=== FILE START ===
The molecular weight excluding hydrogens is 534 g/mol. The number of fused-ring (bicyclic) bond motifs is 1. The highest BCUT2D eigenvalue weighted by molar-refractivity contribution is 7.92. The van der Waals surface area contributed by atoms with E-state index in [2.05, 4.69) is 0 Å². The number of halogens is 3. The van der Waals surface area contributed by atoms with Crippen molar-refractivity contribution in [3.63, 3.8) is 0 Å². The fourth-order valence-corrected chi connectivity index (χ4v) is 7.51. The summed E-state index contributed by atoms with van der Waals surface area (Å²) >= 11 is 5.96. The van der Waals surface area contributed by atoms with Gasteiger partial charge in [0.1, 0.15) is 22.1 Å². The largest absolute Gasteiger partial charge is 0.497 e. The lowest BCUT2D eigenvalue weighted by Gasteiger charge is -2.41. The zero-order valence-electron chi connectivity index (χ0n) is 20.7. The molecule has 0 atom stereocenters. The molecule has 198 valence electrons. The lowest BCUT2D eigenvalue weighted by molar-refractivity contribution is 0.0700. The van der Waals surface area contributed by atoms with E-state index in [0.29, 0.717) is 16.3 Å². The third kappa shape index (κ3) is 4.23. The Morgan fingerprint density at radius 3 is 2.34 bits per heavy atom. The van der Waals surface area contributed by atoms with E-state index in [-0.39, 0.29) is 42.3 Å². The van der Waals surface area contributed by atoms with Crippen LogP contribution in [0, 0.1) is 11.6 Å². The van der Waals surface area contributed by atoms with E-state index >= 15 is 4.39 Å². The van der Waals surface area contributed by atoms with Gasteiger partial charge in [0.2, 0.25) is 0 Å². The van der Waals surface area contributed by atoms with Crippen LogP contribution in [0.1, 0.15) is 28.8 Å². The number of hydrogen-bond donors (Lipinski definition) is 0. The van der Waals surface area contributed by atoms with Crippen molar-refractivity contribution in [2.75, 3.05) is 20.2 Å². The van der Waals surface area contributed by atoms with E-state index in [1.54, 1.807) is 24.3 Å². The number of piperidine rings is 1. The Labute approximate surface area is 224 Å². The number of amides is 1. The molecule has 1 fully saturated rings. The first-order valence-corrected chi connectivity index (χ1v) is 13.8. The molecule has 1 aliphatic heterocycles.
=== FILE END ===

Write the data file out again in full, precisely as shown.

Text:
The molecular weight excluding hydrogens is 534 g/mol. The number of fused-ring (bicyclic) bond motifs is 1. The highest BCUT2D eigenvalue weighted by molar-refractivity contribution is 7.92. The van der Waals surface area contributed by atoms with E-state index in [2.05, 4.69) is 0 Å². The number of halogens is 3. The van der Waals surface area contributed by atoms with Crippen molar-refractivity contribution in [3.63, 3.8) is 0 Å². The fourth-order valence-corrected chi connectivity index (χ4v) is 7.51. The summed E-state index contributed by atoms with van der Waals surface area (Å²) >= 11 is 5.96. The van der Waals surface area contributed by atoms with Gasteiger partial charge in [0.1, 0.15) is 22.1 Å². The largest absolute Gasteiger partial charge is 0.497 e. The lowest BCUT2D eigenvalue weighted by Gasteiger charge is -2.41. The zero-order valence-electron chi connectivity index (χ0n) is 20.7. The molecule has 0 atom stereocenters. The molecule has 198 valence electrons. The lowest BCUT2D eigenvalue weighted by molar-refractivity contribution is 0.0700. The van der Waals surface area contributed by atoms with E-state index in [0.29, 0.717) is 16.3 Å². The third kappa shape index (κ3) is 4.23. The Morgan fingerprint density at radius 3 is 2.34 bits per heavy atom. The van der Waals surface area contributed by atoms with E-state index in [-0.39, 0.29) is 42.3 Å². The van der Waals surface area contributed by atoms with Crippen LogP contribution in [0, 0.1) is 11.6 Å². The van der Waals surface area contributed by atoms with E-state index >= 15 is 4.39 Å². The van der Waals surface area contributed by atoms with Gasteiger partial charge in [0.2, 0.25) is 0 Å². The van der Waals surface area contributed by atoms with Crippen LogP contribution in [0.1, 0.15) is 28.8 Å². The number of hydrogen-bond donors (Lipinski definition) is 0. The van der Waals surface area contributed by atoms with Crippen molar-refractivity contribution in [2.75, 3.05) is 20.2 Å². The van der Waals surface area contributed by atoms with E-state index in [1.54, 1.807) is 24.3 Å². The number of piperidine rings is 1. The Labute approximate surface area is 224 Å². The number of amides is 1. The molecule has 1 fully saturated rings. The first-order valence-corrected chi connectivity index (χ1v) is 13.8. The molecule has 1 aliphatic heterocycles.